Platt Perspective on Business and Technology

Should I stay or should I go? 23: selling-off and buying out an already established business 3

Posted in career development, job search, job search and career development by Timothy Platt on July 30, 2016

This is my 23rd installment to a series on intentionally entered into, fundamental job and career path change, and on best practices for deciding both when and how to carry through on it (see Guide to Effective Job Search and Career Development – 3, postings 416 and following for Parts 1-22.) And this is also my third posting to this series on buying or selling a small business or professional practice as a next step career move.

I began discussing the finances and issues that impact on them, of buying out a small already established business in Part 22, beginning with a long-term strategic perspective and the question of meeting more than just immediate, here and now needs and desires. Then after framing this line of discussion in a longer-term career context I began to consider some of the more immediate here and now concerns that would arise when vetting a possible career move here as a practical possibility.

My goal here is to build from that admittedly more accounting and bookkeeping start to this vetting process, and both in deciding if this type of business acquisition is a good move for you in general, and in determining whether or not a specific business that is for sale would be the right choice for you.

A big part of this decision making process has to be bookkeeping and accounting in nature:

• Where you gather relevant information as to your own funding capabilities and the risks that you might face from investing them in this,
• And relevant information as to the overall costs that you would have to cover, and over what timeframes and with what overage: what cost overruns prudently allowed for.

Funding resources, as noted above are also timeframe-defined as you are not probably going to need to have the liquidity immediately at hand, to meet a specific expense due in purchasing and (re)building for a new-to-you business, until that expense is actually due and with whatever terms of payment scheduling that you can arrange for there.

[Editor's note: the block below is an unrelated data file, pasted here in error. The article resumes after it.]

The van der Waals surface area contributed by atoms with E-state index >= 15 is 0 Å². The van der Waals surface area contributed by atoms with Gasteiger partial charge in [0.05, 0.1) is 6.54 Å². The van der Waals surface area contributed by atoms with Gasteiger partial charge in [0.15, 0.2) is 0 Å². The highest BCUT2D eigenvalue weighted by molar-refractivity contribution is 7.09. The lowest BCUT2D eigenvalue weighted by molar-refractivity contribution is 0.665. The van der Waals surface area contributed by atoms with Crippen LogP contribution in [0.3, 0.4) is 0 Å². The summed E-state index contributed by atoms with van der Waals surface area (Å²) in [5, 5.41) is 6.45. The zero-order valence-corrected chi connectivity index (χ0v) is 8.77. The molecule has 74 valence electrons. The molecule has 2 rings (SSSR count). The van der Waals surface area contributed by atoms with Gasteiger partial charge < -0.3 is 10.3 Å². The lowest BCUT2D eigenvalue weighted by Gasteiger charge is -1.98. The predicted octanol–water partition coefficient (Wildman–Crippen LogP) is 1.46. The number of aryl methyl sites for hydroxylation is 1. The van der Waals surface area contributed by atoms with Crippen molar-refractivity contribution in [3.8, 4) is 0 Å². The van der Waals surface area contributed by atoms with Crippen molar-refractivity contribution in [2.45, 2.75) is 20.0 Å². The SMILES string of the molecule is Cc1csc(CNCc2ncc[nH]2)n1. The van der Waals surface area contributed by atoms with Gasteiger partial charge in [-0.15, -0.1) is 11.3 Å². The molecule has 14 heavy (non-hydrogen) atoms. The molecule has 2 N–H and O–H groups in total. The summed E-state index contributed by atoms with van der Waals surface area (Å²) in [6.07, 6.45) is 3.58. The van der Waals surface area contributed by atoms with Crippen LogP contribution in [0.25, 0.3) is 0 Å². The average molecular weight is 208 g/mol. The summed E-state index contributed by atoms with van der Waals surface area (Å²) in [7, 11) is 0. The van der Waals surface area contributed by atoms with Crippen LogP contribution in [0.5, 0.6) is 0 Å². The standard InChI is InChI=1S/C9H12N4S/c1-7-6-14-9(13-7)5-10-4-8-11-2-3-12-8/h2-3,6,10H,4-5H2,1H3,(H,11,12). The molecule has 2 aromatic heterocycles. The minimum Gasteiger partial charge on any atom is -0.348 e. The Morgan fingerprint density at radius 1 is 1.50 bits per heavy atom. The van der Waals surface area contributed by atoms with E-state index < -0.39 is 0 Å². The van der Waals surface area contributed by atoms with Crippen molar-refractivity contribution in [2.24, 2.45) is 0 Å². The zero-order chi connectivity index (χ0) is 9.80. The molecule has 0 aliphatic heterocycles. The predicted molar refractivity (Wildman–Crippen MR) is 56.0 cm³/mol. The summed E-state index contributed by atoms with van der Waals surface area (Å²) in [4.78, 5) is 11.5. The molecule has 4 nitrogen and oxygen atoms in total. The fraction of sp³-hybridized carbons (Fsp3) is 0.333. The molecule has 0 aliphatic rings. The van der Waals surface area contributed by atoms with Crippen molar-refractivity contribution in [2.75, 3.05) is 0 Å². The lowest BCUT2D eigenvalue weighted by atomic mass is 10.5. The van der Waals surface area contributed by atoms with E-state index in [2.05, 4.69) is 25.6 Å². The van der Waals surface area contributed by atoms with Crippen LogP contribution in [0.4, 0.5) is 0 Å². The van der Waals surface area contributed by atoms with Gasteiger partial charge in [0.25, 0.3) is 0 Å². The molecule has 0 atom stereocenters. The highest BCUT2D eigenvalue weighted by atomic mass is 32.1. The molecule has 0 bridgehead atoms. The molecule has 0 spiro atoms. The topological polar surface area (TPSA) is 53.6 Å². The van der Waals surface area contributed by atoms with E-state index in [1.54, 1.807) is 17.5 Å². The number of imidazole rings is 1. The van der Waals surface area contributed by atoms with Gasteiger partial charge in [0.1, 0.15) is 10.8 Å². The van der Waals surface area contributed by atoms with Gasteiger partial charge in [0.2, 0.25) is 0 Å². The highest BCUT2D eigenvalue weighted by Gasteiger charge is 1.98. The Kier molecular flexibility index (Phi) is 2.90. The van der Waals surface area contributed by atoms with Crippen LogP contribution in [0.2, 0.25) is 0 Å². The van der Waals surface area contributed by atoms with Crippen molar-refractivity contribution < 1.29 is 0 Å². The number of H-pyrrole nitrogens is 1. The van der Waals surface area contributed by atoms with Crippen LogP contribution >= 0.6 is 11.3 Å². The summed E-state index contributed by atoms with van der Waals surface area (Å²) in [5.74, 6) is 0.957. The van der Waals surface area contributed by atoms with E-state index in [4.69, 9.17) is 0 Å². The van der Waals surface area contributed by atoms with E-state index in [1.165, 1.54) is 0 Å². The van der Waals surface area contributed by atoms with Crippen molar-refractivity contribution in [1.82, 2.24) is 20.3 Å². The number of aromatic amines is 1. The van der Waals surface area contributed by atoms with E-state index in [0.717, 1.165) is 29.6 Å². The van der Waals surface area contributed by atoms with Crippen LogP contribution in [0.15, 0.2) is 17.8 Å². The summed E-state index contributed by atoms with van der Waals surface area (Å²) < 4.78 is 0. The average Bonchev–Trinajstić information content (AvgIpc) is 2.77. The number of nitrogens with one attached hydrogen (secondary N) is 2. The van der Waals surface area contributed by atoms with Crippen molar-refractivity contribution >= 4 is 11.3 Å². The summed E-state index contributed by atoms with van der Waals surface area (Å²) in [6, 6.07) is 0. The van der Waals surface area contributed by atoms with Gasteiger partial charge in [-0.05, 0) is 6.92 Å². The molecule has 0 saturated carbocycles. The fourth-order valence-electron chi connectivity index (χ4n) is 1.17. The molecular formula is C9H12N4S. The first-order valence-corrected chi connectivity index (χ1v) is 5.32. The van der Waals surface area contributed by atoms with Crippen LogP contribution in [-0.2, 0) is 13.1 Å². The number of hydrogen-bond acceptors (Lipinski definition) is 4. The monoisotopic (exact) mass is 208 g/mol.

And your overall funding capability as held in liquid and readily-liquid form has to actively take into account the fact that buying and refurbishing or updating a new-to-you business and making it your business is only going to represent one priority and need that you will also have to be prepared for. If you are going to have to draw down from your life savings and investments, significantly draw from any current income coming in – or more likely take from both for this, what would that mean for your other current and long-term, and even post-retirement needs? Focusing on you’re here and now in more detail for the moment, how would these anticipated expenses and any readily anticipated percentage of added costs there, impact on your meeting your more immediate living needs, and on other significant if perhaps more one-off expense possibilities such as buying a new car that you also need, or taking a vacation or meeting some other quality of life need?

I said that I would continue outlining at least key considerations in a cost-based needs and opportunities analysis here and I have been doing that up to here with these notes. But perhaps more importantly, I also began addressing non-financial considerations in Part 22 and continue that here too, and certainly if this type of career move looks like it could be made to work from a more strictly financial perspective. That still leaves the open and largely unconsidered question of whether this would be a good move for you. And as I added at the end of Part 22, that is where clearly understanding your goals and priorities enter this narrative too, and with some seemingly simple questions that in fact demonstrate in practice, how the devil can be in the details: